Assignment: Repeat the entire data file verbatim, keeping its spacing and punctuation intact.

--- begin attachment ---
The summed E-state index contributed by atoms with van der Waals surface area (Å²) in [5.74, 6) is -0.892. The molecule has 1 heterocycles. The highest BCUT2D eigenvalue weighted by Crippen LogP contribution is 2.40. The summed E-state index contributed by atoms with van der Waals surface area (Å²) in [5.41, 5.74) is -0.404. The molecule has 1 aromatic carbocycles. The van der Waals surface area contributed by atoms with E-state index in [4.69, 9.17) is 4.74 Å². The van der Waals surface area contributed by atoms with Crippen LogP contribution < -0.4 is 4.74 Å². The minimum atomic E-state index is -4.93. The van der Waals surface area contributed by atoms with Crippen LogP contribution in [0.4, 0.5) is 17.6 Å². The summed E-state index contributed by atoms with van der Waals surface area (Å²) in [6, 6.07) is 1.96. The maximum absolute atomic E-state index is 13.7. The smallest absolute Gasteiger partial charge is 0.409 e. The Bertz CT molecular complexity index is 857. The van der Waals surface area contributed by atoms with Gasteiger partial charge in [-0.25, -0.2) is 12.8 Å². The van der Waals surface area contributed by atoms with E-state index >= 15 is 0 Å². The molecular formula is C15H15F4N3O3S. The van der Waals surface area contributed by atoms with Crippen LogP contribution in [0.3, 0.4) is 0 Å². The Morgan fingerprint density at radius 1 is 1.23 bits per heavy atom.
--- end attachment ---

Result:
The summed E-state index contributed by atoms with van der Waals surface area (Å²) in [5.74, 6) is -0.892. The molecule has 1 heterocycles. The highest BCUT2D eigenvalue weighted by Crippen LogP contribution is 2.40. The summed E-state index contributed by atoms with van der Waals surface area (Å²) in [5.41, 5.74) is -0.404. The molecule has 1 aromatic carbocycles. The van der Waals surface area contributed by atoms with E-state index in [4.69, 9.17) is 4.74 Å². The van der Waals surface area contributed by atoms with Crippen LogP contribution < -0.4 is 4.74 Å². The minimum atomic E-state index is -4.93. The van der Waals surface area contributed by atoms with Crippen LogP contribution in [0.4, 0.5) is 17.6 Å². The summed E-state index contributed by atoms with van der Waals surface area (Å²) in [6, 6.07) is 1.96. The maximum absolute atomic E-state index is 13.7. The smallest absolute Gasteiger partial charge is 0.409 e. The Bertz CT molecular complexity index is 857. The van der Waals surface area contributed by atoms with Gasteiger partial charge in [-0.25, -0.2) is 12.8 Å². The van der Waals surface area contributed by atoms with E-state index >= 15 is 0 Å². The molecular formula is C15H15F4N3O3S. The van der Waals surface area contributed by atoms with Crippen LogP contribution in [0.3, 0.4) is 0 Å². The Morgan fingerprint density at radius 1 is 1.23 bits per heavy atom.